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Composer: Alexej Gerassimez

Instrument: Snare Drum

Level: Advanced

Published: 2011

Price: €15.00

Item details

  • Description +
    • Duration: 7 min.

      The idea for "Asventuras" emerged four years ago during the preparation for a concert, in which I was supposed to play a rudimental snare drum piece.

      While practicing this piece I noticed that many different colors and sounds that the snare drum is capable of producing were lacking in the composition. This made me start to experiment on the instrument and I ended up composing the part that became the middle part (page 4/5) of “Asventuras”, played with brush and felt stick. It was followed by a counterpart (page 2). Over the years I thought of a rhythmical frame for the piece. The result was a structure of three parts which finally became the three columns of the piece (beginning, page 3 and end) with the basic rhythmical structure 3-1-4-1.

      From the day I composed the first note, the name “Asventuras” was on my mind. Since the time I spent experimenting on all kinds of sounds and effects on the snare drum was adventurous, the connection with the word "adventure" must have had an influence on the name of my piece.

  • Instrumentation +
    • Snare Drum

  • Watch+
    • Performed by Alexej Gerassimez

      Performed by Sebastian Cantillana

      Performed by Rostislav Sharaevskiy

      Performed by Niek KleinJan

  • About the composer +
    • His enthusiasm for music and rhythms, always searching for new sound effects, his feeling for structure – all these qualities led the young percussion soloist Alexej Gerassimez to begin to compose. His main aim is to enlarge the solo and chamber music repertoire for percussion. He has already published several works in collaboration with the publishing company “Edition Svitzer”.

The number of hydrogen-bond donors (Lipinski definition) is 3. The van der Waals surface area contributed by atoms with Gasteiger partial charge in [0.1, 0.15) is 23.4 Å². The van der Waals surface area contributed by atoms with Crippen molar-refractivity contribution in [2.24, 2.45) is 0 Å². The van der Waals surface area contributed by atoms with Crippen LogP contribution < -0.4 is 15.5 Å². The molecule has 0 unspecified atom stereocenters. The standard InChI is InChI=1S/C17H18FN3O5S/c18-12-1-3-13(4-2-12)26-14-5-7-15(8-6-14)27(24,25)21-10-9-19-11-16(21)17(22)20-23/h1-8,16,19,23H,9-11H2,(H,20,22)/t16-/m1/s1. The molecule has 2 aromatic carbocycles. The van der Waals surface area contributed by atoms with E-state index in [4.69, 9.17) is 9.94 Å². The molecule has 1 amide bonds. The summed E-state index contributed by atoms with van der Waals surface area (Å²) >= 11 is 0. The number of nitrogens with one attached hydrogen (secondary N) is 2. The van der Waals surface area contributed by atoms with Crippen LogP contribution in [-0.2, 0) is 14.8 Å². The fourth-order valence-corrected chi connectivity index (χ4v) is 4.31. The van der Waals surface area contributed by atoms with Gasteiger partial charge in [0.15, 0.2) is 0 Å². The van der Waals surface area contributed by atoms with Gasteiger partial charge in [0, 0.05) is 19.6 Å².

• Reviews +
    • Percussive Notes, May, 2012

      This is my new favorite snare drum solo. As any composer or percussionist can attest to, the snare drum offers many compositional challenges. In lieu of traditional devices used with other instruments, such as melody and harmony, composers must venture into nontraditional techniques in order to establish a musical language for the instrument. This often includes complex rhythms, spectacles of technical mastery, and the use of various sticking implements and surfaces on the snare drum. While many composers have tried their hand at such techniques, relatively few have been successful in fusing them into music that can be appreciated and respected by both performers and audience members. “Asventuras” is the exception. 

      Each section of the piece features a unique combination of sounds that is achieved through various playing implements, playing surfaces, and rhythmic language. The piece opens with driving eighth and sixteenth rhythms performed with stick clicks, rim, and shell sounds. By the time the drumhead is actually struck (toward the end of the first page), the sound is refreshing and new. The next two pages consist of “groove-like” syncopations, juxtaposed with rudimentalstyle sextuplet rolls and precise dynamic contrasts that aid in bringing clarity to the phrases. The following page would constitute the “mixed mallet” section of the piece. Here, with snares turned off, the performer begins with fingernail, palm, and knuckle sounds. This quickly expands into the simultaneous use of a timpani mallet, drumstick, and wire brush. After a brief opportunity for improvisation, the snares are turned back on and the piece ends with a tour de force of rudimental-style rolls. 

      While many snare drum solos incorporate similar techniques, few do so with such intuitiveness and seamlessness. It is technical without seeming aloof, and uses a variety of sounds without being gimmicky. All of the elements the composer uses are put in place for one reason: to serve the music.

      —Jason Baker

  • Credits +
    • Front Cover graphics and layout: Ronni Kot Wenzell
      Engraving: Alexej Gerassimez/Johan Svitzer
      Printed in Copenhagen, Denmark
      Copyright © Edition SVITZER